Finisterre are proud to be working with Sophie Mather on her Don't Feed The Fish campaign, a project to prevent 190k tonnes of plastic microfibres from polluting our oceans every year. We spoke to Sophie to get a little more insight.
Where does your love of the ocean stem from?
My love is more generally for nature and the environment. For me it is my place where I escape to and also the place that inspires me most. We have so much to learn from nature and it saddens me to see people mess it up so badly for the generations to follow us. I work in innovation, so I get really excited as I run, hike and play outside that the nature around me is inspiring my work. Biomimicry can teach us a lot.
How did you come to start the Don’t Feed The Fish campaign?
I had been watching the industry conversation for a while on this topic, and saw a lot of conversation but very little action. Coming from a textile innovation background I felt there was a much deeper approach that could be taken to start to understand WHY fabrics shed as they do. I tend to get inspired by difficult challenges (that’s innovation really) and finally one day when I was faced with industry figures demonstrating the scale of the clothing industries impact I decided it was time to be part of that change. I reached out to my network of suppliers, and found partners with Leeds University and built the work up from there. The scale of the challenge is huge, and the Don’t Feed The Fish work is only a small part of this, but I feel it is up to us all to play our part to create the solution.
What’s your background?
I am a self confessed textile geek and have been working in the industry for the last 20 years. The last 15 years of that has been focused on textile innovation, specifically innovation that solves a sustainability challenge. I have worked globally in the EU, Asia and USA both independently and for large corporations and the network of great brains and expertise that I have met along the way, supports my work now in creating the change that the industry needs.
The prediction that by the 2050 there will be more plastic in the ocean than fish is something that puts this situation into context. How real is this threat?
This is a pretty large statement and there are many other similarly frightening stats out there just now. Personally I think the numbers grab attention, but what worries me is the effect that this ‘figure’ is having. Even if a percentage of this amount of plastic will kill our marine life, and or even contaminate our fish as a food source this is a concern and one that I personally am taking pretty seriously.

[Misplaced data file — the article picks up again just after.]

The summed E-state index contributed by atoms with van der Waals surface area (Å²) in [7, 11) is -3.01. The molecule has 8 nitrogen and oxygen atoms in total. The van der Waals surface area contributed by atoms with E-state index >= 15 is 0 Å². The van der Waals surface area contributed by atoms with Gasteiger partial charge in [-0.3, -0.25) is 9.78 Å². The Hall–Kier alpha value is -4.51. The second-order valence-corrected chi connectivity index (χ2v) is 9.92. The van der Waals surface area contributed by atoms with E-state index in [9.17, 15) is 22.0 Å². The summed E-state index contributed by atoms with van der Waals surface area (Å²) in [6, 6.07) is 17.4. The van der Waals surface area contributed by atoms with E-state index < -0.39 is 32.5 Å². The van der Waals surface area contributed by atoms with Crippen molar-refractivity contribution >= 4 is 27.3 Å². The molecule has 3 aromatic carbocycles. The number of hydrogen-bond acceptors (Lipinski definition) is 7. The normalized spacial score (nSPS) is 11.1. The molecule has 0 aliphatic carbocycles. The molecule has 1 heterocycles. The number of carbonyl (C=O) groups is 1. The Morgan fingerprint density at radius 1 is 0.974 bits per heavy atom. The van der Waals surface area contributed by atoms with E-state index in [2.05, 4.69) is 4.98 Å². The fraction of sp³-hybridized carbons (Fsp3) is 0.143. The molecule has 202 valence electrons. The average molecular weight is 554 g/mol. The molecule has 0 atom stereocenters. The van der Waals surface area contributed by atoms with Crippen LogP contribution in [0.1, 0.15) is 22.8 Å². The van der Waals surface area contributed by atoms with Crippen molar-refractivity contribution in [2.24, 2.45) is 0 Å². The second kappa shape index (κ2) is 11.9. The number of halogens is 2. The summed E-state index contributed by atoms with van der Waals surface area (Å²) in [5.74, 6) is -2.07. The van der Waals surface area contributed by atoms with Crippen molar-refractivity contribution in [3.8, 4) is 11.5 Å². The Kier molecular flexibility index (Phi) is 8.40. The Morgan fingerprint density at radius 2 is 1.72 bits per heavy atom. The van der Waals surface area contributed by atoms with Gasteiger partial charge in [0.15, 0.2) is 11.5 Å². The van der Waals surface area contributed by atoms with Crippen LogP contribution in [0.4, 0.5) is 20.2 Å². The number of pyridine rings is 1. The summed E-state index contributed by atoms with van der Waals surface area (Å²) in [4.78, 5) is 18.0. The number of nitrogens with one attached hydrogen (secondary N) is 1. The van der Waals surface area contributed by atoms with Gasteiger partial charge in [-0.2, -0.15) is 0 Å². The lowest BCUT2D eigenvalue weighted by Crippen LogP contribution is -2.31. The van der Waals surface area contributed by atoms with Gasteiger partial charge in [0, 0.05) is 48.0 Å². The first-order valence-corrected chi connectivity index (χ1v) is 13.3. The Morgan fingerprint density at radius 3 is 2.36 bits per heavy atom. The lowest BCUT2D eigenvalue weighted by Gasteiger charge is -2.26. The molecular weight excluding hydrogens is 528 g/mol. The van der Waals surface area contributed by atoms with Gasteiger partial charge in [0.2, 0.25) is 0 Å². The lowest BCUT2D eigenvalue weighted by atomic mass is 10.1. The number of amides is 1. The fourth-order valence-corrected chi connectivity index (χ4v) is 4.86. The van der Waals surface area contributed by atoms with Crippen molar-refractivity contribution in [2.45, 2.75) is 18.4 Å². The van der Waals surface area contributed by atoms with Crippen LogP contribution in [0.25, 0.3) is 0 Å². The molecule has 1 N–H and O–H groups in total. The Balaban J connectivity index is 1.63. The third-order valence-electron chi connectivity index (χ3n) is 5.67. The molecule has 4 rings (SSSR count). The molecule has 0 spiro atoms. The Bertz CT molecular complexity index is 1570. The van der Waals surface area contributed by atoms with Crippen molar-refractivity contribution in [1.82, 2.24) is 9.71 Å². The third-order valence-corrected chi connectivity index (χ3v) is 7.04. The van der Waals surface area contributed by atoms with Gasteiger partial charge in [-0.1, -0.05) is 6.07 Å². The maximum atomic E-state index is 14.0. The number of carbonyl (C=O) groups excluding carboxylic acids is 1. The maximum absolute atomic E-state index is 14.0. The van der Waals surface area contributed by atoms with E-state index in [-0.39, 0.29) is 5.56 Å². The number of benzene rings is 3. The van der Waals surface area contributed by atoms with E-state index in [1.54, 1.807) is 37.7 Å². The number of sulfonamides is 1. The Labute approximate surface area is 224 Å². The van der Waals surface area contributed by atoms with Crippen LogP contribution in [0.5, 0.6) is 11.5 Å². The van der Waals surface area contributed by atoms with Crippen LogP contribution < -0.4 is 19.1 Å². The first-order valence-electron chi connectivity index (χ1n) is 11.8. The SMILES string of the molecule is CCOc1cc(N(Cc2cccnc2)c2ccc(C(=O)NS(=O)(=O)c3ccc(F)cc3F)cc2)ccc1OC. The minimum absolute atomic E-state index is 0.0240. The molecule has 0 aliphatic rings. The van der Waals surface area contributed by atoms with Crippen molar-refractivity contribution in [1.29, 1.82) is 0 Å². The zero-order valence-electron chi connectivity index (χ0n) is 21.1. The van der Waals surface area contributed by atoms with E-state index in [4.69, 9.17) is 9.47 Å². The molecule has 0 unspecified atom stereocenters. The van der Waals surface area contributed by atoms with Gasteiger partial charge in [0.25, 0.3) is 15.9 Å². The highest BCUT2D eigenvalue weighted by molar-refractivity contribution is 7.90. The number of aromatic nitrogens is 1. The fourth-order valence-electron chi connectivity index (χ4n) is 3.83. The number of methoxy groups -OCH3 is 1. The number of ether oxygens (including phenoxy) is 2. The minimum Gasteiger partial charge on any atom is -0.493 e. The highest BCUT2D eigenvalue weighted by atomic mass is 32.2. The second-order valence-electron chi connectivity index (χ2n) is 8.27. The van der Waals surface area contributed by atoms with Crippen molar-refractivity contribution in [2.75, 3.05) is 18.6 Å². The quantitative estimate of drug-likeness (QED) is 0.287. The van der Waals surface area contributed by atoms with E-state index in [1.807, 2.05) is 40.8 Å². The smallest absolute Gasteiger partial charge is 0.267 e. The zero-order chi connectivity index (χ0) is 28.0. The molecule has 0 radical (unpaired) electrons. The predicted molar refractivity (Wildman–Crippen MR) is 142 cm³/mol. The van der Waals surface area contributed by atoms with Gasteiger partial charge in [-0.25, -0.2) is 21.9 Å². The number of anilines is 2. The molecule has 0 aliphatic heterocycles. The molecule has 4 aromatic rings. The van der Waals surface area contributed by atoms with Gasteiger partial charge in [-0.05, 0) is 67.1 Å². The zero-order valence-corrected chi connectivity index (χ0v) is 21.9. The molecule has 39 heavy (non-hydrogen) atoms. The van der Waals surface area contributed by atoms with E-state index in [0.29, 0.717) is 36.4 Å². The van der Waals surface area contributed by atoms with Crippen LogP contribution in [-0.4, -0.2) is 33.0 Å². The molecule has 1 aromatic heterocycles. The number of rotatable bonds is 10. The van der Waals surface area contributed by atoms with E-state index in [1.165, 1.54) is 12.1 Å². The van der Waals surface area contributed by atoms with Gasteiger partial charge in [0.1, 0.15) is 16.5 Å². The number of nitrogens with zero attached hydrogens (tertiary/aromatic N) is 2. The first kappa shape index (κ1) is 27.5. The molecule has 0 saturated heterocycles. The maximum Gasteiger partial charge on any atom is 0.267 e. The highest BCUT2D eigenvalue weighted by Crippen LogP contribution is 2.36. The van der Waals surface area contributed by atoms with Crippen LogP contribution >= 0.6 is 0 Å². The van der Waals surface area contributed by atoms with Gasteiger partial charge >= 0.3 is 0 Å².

What are you looking to do with your campaign? You talk about going beyond just raising awareness - can you talk to us a bit more about your research?
Beyond just raising awareness, we are busy working behind the scenes in the lab. We have taken samples of polymers and yarns from the suppliers that make fabrics for key brands and retailers, and are currently studying them under various conditions. With the results we will be able to start to map out triggers that make fabrics shed these tiny microfibres. We are also in contact with other researchers that are looking more specifically at fabrics and garments. Ultimately we will bring these 2 levels of research together so we can understand the full process better and start to design and engineer our fabrics differently so that they do not shed microfibres as they do today.
What can we be all doing in the short-term and the long-term to help eliminate this threat?
A call for consumer to ask the brands they purchase their clothing from what they are doing around this issue is key. The more the consumer demands something to be done the easier it will be to create the change that is needed.
Consumers can also get involved capturing fibres during the laundering of their clothes. 2 recently launched products through Kickstarter which are the Cora Ball and Guppy Friend. These go into the washing machine and capture loose fibres during the wash cycle.
Longer term as more textile engineering information is provided to brands, retailers and suppliers we will see more product come to market that has been developed and tested not to shed microfibres. At this stage engaging and educating the consumer to wiser product purchasing will be key.
Finally for everybody and anybody, there are two plastic issues at the marine level currently. 1) The large plastics that we can see floating around and 2) the microfibres that to the naked eye are pretty much invisible. Both of these offer risks, however as the microfibres can not be seen, they are often overlooked and not understood. Helping to make people understand both issues and the importance of both are key.